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Sudan Bulletin No 34 - 23 September 2005

23-09-2005 Operational Update No No. 34

 

© ICRC / ref. sd-e-00425 
 
 
     

 Fighting escalates in Darfur  

    

Armed clashes have significantly increased in Darfur since mid-September. One factor is the recent upsurge in large-scale camel and cattle theft. ICRC operations are proceeding as normal, with adjustments for the changing situation on the ground. The organization continues to focus its protection and assistance work on remote and rural areas of Darfur.

The ICRC remains ready to respond to any emergency needs arising from this recent surge in the Darfur conflict. Its mobile field surgical team was dep loyed on the border between Northern and Southern Darfur on 18 September. Over four days it treated 45 war-wounded, 17 of whom were severe cases. The team is now en route to its base in Nyala, where it will regroup and prepare for future action. The ICRC has reminded all sides of the need to guarantee access to the life-saving work of the team and to ensure the safety of all medical staff and facilities in the conflict area.

The ICRC stands ready to help local health-care facilities if needed and to distribute aid to civilians displaced or otherwise affected by the recent fighting. It continues to monitor the conduct of hostilities in accordance with international humanitarian law.

Throughout Darfur the ICRC is maintaining direct contact with all parties to the conflict, including rebel forces and armed militias. It reminds them of their obligation to protect civilians from the effects of hostilities. In particular, indiscriminate attacks are prohibited, the use of force must be proportional to military necessity, the lives and dignity of civilians and combatants no longer taking part in hostilities (the wounded, sick and captured) must be protected, and theft of civilian property indispensable for the survival of the population, such as livestock, is prohibited.

    

    

 Increase in security incidents affecting humanitarian operations  

Prior to the recent rise in violence, the security situation in Darfur had already been deteriorating, once again making it difficult for humanitarian organizations to help people affected by the conflict. There are currently an average of three violent incidents involving theft a week in Darfur. These threaten humanitarian workers themselves, the work they do and, above all, local residents and displaced families.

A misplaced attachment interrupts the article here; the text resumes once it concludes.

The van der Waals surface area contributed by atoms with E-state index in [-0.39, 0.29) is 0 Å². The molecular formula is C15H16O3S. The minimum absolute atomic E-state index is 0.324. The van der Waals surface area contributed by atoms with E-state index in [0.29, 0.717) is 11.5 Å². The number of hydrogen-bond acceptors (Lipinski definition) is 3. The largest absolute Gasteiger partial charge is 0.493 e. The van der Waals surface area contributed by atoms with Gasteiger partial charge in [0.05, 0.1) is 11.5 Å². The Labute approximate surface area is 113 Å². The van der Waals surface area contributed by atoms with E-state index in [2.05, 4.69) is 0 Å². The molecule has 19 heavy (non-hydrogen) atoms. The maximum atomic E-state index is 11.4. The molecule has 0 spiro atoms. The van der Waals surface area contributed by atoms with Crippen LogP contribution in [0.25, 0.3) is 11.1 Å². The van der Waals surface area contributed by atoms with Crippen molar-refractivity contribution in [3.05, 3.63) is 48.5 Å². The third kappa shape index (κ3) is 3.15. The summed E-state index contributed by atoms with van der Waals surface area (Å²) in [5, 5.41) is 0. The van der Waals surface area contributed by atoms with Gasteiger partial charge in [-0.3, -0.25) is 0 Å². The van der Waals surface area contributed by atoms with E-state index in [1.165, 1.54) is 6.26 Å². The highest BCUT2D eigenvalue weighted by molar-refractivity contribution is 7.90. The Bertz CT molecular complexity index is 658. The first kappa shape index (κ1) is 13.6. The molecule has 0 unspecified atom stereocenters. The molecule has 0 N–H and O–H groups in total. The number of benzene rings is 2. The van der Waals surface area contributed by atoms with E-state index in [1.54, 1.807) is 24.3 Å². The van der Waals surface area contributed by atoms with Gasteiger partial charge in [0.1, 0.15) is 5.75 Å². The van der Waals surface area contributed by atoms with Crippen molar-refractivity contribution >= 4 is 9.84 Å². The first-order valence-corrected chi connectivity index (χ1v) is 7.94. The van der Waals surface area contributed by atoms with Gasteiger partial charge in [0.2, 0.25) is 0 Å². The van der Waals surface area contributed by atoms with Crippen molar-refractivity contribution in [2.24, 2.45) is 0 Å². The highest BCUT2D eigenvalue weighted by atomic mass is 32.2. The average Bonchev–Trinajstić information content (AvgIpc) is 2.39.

As a result of the danger, the ICRC is avoiding critical roads such as that linking Nyala (capital of Southern Darfur) and El-Fasher (capital of Northern Darfur). The main measure taken by the ICRC to prevent such events is its ongoing dialogue with all parties to the conflict, including rebel groups and armed militias. Only acceptance of its principles of neutrality, impartiality and independence will ensure the access it needs to all regions of Darfur and guarantee the safety of its staff.

So far, no food distributions, health care programmes or other ICRC activities to spare victims the worst effects of the conflict have been affected by the rising threat of theft or ambush.

 Supporting vaccination campaigns  

With its widespread access to all regions of Darfur, the ICRC is supporting the Sudanese health authorities in their vaccination campaigns against polio, tuberculosis, diphtheria, whooping cough and measles. In recent weeks, the organization's health-care team visited several Arab villages near Seleia, in Western Darfur, vaccinating all pregnant women and all children under five in a population of 10,000 people, many of whom have great difficulty reaching a medical facility.

 
 
© ICRC / ref. sd-e-00404 
 
 
     

 Animal health – 300,000 livestock vaccinated  

In late July, the ICRC launched a programme to vaccinate some 300,000 cattle, goats and camels in Northern Darfur, mostly against haemorrhagic septicaemia and black quarter. Some 50,000 of the cattle treated were the property of women farmers, a very vulnerable segment of society, struggling alone to support their children or extended families.